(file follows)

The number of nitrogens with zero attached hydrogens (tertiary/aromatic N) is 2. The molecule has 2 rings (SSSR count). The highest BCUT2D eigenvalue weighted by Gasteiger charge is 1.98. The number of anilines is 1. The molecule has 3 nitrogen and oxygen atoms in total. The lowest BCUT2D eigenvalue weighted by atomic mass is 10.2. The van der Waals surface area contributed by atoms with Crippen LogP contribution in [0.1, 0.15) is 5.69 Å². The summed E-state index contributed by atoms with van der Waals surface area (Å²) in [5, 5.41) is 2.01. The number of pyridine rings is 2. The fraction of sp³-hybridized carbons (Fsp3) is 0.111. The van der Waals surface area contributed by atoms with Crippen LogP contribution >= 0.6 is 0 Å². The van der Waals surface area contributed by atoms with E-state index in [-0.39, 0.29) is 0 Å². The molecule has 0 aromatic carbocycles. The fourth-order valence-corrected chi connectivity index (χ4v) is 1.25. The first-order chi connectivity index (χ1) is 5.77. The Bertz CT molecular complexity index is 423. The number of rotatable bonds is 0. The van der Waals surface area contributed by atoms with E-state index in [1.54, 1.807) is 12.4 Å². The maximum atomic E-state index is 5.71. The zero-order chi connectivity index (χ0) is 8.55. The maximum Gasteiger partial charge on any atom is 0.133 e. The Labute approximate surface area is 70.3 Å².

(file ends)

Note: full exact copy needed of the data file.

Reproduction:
The number of nitrogens with zero attached hydrogens (tertiary/aromatic N) is 2. The molecule has 2 rings (SSSR count). The highest BCUT2D eigenvalue weighted by Gasteiger charge is 1.98. The number of anilines is 1. The molecule has 3 nitrogen and oxygen atoms in total. The lowest BCUT2D eigenvalue weighted by atomic mass is 10.2. The van der Waals surface area contributed by atoms with Crippen LogP contribution in [0.1, 0.15) is 5.69 Å². The summed E-state index contributed by atoms with van der Waals surface area (Å²) in [5, 5.41) is 2.01. The number of pyridine rings is 2. The fraction of sp³-hybridized carbons (Fsp3) is 0.111. The van der Waals surface area contributed by atoms with Crippen LogP contribution >= 0.6 is 0 Å². The van der Waals surface area contributed by atoms with E-state index in [-0.39, 0.29) is 0 Å². The molecule has 0 aromatic carbocycles. The fourth-order valence-corrected chi connectivity index (χ4v) is 1.25. The first-order chi connectivity index (χ1) is 5.77. The Bertz CT molecular complexity index is 423. The number of rotatable bonds is 0. The van der Waals surface area contributed by atoms with E-state index in [1.54, 1.807) is 12.4 Å². The maximum atomic E-state index is 5.71. The zero-order chi connectivity index (χ0) is 8.55. The maximum Gasteiger partial charge on any atom is 0.133 e. The Labute approximate surface area is 70.3 Å².